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Pearl River JunctionThe Sons of Daniel Shaye
By Robert Randisi
HarperCollins Publishers, Inc.Copyright © 2006 Robert Randisi
All right reserved.
Thomas Shaye looked up at the sound of younger brother James's voice. Both young men were barechested and sweaty, as they were working in the midday Wyoming heat, sinking fence posts. Two gun belts hung from the most recently erected post and Thomas walked over to be near his as the rider drew closer.
"Can you see who it is?" he asked James.
"No, but I know it ain't Pa."
Dan Shaye had ridden into town to purchase more supplies for the work that needed to be done around their ranch, which they had only recently purchased. And he'd taken the buckboard, so there'd be no reason for him to be riding toward them at this time of the day. It'd be several more hours before their father returned from the town of Winchester.
James turned in time to see Thomas toss him his gun belt. He caught it at the last moment, but instead of strapping it on he simply slung it over one shoulder.
Thomas started to strap his onto his hips, but then stopped when he recognized the rider.
"Ain't that Rafe Coleman?"
"I think you're right."
Instead of strapping the gun on, Thomas simply folded the gun belt and held it in his left hand. Thereseemed less of a chance of needing it now that they'd identified the rider, but it would still be easy for him to draw it if the need arose.
"Afternoon, Rafe," Thomas said as the rider reached them.
Rafe Coleman was about Thomas's age, mid-twenties, and ran errands around Winchester. The man reined in his horse, but remained mounted.
"You know my brother James?"
"Yessir," Rafe said. "Howdy."
"What brings you out here, Rafe?"
"Got a letter for your pa."
"Pa's in town," James said.
"Truly?" Rafe asked, frowning. "Geez, I guess I coulda saved myself a ride out here, huh?"
"You didn't see him there?" Thomas asked.
"No, sir," Rafe said. He removed his hat and wiped his brow on his sleeve. "If'n I had I wouldn'ta rode out here."
"Guess not," James said.
"Sure woulda saved me some time, though," Rafe complained. "Damn." With that he turned his horse and rode on.
Thomas regarded the small envelope for a moment. The handwriting was small and cramped, somehow feminine. The return address said Pearl River Junction, Texas, but there was no name. Thomas knew that Pearl River Junction was a town not far from Epitaph, where their mother had been killed while their pa, Dan Shaye, had been the law. He'd deputized his three sons and they'd tracked down the killers. They also lost their brother Matthew, killed by the same man.
Thomas shoved the letter into his shirt pocket, removed his gun belt, and hung it back on the post.
"Well, what is it?" James asked.
"Like Rafe said, just a letter for Pa."
"Ain't you gonna read it?"
"It's for Pa."
"I ain't openin' Pa's mail, James," Thomas said. "Now come on, let's get these posts in. We're both gonna catch hell if we don't finish today."
"What's the good of fencin' in land when we got no livestock?" James groused.
"The livestock will come later," Thomas said. "You know Pa's got plans."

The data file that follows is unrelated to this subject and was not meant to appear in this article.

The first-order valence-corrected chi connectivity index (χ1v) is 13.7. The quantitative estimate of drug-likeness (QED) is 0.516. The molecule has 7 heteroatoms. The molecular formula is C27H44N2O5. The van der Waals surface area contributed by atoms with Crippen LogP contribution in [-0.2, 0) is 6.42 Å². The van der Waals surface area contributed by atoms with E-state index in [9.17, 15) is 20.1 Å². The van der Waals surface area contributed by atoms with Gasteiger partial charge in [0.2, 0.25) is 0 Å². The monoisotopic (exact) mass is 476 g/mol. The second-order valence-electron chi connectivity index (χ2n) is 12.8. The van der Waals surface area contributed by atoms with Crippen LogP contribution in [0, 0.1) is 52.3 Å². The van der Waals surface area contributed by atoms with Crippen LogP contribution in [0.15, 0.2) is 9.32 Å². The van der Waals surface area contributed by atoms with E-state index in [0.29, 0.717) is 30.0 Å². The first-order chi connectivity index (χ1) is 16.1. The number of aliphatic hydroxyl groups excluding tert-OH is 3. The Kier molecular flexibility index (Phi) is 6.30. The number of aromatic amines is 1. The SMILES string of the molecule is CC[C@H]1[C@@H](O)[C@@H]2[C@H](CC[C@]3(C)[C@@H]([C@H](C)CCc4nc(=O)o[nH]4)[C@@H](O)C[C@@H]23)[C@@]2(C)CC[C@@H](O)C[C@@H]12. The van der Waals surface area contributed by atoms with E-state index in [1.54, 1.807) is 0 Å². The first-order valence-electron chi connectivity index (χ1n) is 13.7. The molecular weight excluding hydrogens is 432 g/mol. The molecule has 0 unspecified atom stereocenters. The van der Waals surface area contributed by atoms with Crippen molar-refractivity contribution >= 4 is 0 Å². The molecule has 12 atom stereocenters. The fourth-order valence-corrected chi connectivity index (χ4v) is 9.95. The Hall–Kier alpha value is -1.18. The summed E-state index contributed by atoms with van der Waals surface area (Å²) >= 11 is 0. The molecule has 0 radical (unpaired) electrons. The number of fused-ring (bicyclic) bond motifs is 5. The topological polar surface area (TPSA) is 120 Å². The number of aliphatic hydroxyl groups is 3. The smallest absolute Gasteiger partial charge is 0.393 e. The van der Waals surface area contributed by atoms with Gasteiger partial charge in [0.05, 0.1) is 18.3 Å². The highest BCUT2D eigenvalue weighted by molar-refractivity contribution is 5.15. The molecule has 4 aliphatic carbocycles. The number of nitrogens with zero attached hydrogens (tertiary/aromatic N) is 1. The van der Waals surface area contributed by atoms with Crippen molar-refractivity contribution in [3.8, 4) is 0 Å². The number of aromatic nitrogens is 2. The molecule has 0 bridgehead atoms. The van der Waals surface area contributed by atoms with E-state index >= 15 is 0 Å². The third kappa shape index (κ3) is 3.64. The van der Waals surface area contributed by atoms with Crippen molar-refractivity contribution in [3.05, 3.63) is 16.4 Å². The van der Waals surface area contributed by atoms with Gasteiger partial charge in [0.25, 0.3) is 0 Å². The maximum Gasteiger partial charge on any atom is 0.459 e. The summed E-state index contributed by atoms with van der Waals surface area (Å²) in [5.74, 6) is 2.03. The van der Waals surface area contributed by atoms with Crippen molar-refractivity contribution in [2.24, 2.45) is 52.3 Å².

"We ain't farmers, Thomas."
"No, we're ranchers."
"We ain't ranchers neither," James said, "We're lawmen."
"We were lawmen," Thomas said. "That's in the past."
"Thomas," James said, grabbing his brother's arms, "just 'cause Pa don't want to be a lawman anymore don't mean we can't."
"James -- "
"No, listen," James said. "We could find a town that would hire us: you as sheriff and me as a deputy."
"First of all, you don't get hired as sheriff, you get elected."
"And second, we ain't got the experience -- or the years."
"You're old enough to be a marshal," James said. "I can be your deputy."
"James -- "
"Why do we have to quit just because Pa wants to?"
"We don't," Thomas said. "We can go our separate ways and do what we want. Pa said so."
"Then let's do it."
"Separate ways, James," Thomas said. "If you want to go and be somebody's deputy, go ahead."
"And what are you gonna do?"
"Stay right here."
"For how long?"
"Until I decide what I want to do with my life," Thomas said, "or, little brother, at least until these fence posts are put it. Now can we get this done?"
In the town of Winchester Dan Shaye was waiting in the general store for his order to be filled. While he waited he went over to look at the new shirts. When he'd gotten dressed that morning, he'd realized that his shirt had no holes on the left side, where he used to pin his badge. There was a time, years ago, when his wife Mary had been doing the laundry and had pointed out how all his shirts had these pin holes in them.
"Why don't you just slide the pin through the same hole every time you put on your badge?" she'd demanded.
"Why don't you make every apple pie you make taste the same?" he'd countered.
"My pies do taste the same, Daniel Shaye," she'd responded. "They're delicious every time. You say so yourself."
She'd defeated him with words as she usually did. He touched the new shirts, felt the smoothness of the cotton. He didn't really need any new shirts, but most of the ones he had at home still had the pin holes in them from his badge. If he was going to leave the law behind forever, maybe he should get rid of those shirts and buy some of these new ones.
"Wanna add some shirts to your order, Mr. Shaye?" the clerk asked from behind him.
Shaye stared at the new shirts for a few moments more, then removed his hand and turned to face the man.
"No," he said, "I don't think so. I guess I can still get some wear out of the shirts I've got."
Excerpted from Pearl River Junction by Robert Randisi Copyright © 2006 by Robert Randisi. Excerpted by permission.
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